Acquisition managers coordinate financial transactions within businesses in order to satisfy the desires of both the business and its clients. These professionals usually hold a bachelor's degree and they usually have experience as purchasing agents.
A career in acquisition management involves delivering a product or service at the best possible cost to satisfy the requirements of an employer. Quality, quantity and efficient distribution are key considerations in the field. Duties can include increasing the purchasing power of an organization, evaluating properties for possible purchase, negotiating agreements with vendors, resolving logistical issues or simply ensuring daily operations progress as planned. A bachelor's degree and experience as a buyer are common requirements to become an acquisition manager.
|Required Education||Bachelor's degree; federal government jobs can be pursued by individuals without a degree who have completed a minimum amount of coursework in the field|
|Requirements||Experience as a buyer or purchasing agent|
|Projected Job Growth (2018-2028)||6% decline (for purchasing managers, buyers and purchasing agents)*|
|Average Salary (May 2018)||$125,630 (for purchasing managers)*|
Source: *U.S. Bureau of Labor Statistics
Acquisition Management Education Requirements
To begin a career in acquisition management in the federal government, a bachelor's degree or minimum of 24 completed credit hours from an accredited institution of higher education in an area such as business, finance, contracts, marketing or management is necessary, per the Federal Acquisition Institute (FAI). A graduate-level degree isn't required to work in the field, but a relevant option is a Master of Business Administration; although rare, it's possible to earn a master's degree in acquisition management through distance learning. Relevant classroom and web-based training courses are offered by the FAI to full-time federal employees at no charge, and certification is also available through the organization.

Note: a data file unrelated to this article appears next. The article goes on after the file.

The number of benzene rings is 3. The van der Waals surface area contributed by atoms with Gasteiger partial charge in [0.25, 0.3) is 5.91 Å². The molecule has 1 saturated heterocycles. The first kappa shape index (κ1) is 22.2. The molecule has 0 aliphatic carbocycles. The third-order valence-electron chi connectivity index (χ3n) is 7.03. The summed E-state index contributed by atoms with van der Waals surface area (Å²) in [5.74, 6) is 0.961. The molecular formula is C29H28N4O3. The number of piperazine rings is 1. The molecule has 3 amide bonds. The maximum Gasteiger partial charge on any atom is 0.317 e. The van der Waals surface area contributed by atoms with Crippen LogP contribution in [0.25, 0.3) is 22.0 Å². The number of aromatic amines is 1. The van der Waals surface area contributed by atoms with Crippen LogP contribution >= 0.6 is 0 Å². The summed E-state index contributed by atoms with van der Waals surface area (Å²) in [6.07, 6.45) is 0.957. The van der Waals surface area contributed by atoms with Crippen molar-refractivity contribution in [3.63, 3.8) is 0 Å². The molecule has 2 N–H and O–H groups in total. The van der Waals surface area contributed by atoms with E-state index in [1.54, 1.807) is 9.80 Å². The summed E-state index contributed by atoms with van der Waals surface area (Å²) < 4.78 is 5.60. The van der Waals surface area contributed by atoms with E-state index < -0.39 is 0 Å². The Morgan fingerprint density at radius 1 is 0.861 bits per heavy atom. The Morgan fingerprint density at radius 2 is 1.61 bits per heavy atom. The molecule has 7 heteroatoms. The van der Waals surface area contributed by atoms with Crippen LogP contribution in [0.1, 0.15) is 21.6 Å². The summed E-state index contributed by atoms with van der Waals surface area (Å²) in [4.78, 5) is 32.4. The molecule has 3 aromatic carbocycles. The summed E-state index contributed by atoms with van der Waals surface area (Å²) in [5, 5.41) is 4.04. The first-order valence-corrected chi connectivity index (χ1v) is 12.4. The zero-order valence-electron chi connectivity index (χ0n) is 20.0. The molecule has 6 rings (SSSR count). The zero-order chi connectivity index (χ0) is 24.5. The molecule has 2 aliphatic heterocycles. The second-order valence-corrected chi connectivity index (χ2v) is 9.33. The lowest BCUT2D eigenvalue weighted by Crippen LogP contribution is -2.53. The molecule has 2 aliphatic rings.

Exemplary oral and written communication skills are also necessary since those in acquisition management must confer frequently with employees as well as take part in contract negotiations with vendors. Positive customer service and problem-solving skills, as well as some legal knowledge - particularly in federal contracting - are also important qualifications for this position.
Salary and Job Outlook
Work in acquisition management is commonly available in federal government agencies. According to the U.S. Government Accountability Office, a reported $529 billion was spent by federal agencies on goods and services in the 2008 fiscal year (www.gao.gov). The Federal Acquisition Institute (FAI) stated that that over 30,000 professionals were hired for acquisition-related jobs by the federal government in 2006 (www.fai.gov).
Acquisition managers, also called purchasing managers, made an average annual salary of $125,630 in May 2018, according to the U.S. Bureau of Labor Statistics (BLS). The BLS projected that job growth for purchasing managers would be slower than average from 2018 to 2028, with only a 6% decline in job growth expected.
Acquisition managers need strong communication, mathematics and organizational skills in order to be successful. If this sounds like you, carefully review salary statistics, job duties and typical work environments before deciding if this is the right career choice.